Directed by: Faouzi Brahimi, Bryan Brewer
Cast: Bryan Brewer, Allie Rivera, Darla Delgado, Michael Aaron Milligan
The Wake isn’t what I’d call an original film. In fact, I wouldn’t necessarily call it a particularly good film, either. But, having said that, I’ve got to extend a little respect in the direction of filmmakers Faouzi Brahimi and Bryan Brewer. They try to give viewers something new, and that deserves a little bit of credit, even if the attempt is made in vain. The cast is in a similar boat. There are no truly refined performers in the movie, but this green cast at least dedicates themselves to the project, even if their deliveries often come across as stiff and awkward. Again, they’re trying. That’s worth something, right?
The story itself requires little detailing. While out cruising and drinking a young man hits and kills a child. Fast forward and the man who killed the kid, along with an assortment of his buddies show up at the youngster’s wake. They’re there to… pay respect… I guess. As you’re figuring, there’s more to this wake than meets the eye, and soon, the entire group is fighting to survive an encounter with an armed madman who aims to send these losers to the fiery pit.
Beyond the rough acting, some sketchy editing (there are some seriously rocky transitions in the film) and cliché premise, problems abound for The Wake. It’s loaded with face-palm inducing decisions and characters. In fact, the characters and their decisions are so off-putting you’ll likely be hard-pressed to find one single personality in the film that you can actually root for. I mean, come on – the dumb ass who got drunk and killed the kid? He’s sipping alcohol (along with his buddies) just a minute or so after arriving at the boy’s wake. If that’s not an unbelievably baffling and disgusting decision, I simply don’t know what is. Keep in mind, that’s just one example of horrendous storytelling. There are countless other awful decisions that I won’t waste my time writing about.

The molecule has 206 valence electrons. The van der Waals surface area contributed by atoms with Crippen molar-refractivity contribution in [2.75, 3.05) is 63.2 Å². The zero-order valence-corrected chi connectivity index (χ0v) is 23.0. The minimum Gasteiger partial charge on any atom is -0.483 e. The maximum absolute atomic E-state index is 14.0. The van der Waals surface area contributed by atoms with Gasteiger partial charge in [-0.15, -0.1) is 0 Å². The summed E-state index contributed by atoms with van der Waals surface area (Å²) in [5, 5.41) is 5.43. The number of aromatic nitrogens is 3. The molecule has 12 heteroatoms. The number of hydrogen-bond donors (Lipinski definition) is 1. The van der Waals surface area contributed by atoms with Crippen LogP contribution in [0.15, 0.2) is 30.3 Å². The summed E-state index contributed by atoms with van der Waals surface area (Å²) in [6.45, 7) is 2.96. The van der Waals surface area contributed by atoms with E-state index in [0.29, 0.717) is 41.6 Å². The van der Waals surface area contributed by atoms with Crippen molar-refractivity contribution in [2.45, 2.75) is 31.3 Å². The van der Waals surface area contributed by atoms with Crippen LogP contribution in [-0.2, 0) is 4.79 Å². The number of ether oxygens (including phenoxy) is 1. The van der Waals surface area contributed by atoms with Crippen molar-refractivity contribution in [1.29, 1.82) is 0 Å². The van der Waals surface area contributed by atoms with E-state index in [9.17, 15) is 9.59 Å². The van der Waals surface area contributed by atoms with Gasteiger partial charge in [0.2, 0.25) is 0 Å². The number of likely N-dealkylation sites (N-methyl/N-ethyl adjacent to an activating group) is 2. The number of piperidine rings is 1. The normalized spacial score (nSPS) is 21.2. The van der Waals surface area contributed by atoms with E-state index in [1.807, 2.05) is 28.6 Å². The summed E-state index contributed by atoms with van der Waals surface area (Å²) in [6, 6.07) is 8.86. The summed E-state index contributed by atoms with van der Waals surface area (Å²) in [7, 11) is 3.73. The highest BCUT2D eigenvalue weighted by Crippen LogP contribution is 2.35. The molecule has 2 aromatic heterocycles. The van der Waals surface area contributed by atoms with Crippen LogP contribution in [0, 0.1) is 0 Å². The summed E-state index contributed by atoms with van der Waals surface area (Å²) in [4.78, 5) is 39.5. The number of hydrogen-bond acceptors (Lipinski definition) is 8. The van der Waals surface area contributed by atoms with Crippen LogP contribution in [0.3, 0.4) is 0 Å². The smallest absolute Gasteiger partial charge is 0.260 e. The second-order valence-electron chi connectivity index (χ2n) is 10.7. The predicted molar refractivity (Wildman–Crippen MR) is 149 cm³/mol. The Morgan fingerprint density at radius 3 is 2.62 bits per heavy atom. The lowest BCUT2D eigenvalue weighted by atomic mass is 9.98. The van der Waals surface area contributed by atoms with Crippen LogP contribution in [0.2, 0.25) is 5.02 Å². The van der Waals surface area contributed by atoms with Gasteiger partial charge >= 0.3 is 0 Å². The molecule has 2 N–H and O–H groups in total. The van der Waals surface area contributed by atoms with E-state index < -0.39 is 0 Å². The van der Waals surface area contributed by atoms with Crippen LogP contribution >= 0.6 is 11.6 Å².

What The Wake is, is an idea that, while familiar, could have been twisted into a compelling character study with compassionate players involved. Instead we get a movie that operates from a script that was written by someone astoundingly insensitive and completely devoid of tact or understanding tense scenarios. It’s unfortunate to say, but the script (it really does feel as though a few teenagers wrote the script) buried this picture before it ever began. The fact that someone managed to get this movie made and distributed – while talents like George Romero have difficulty in getting films made – is a miracle. A miracle of grating thoughtlessness.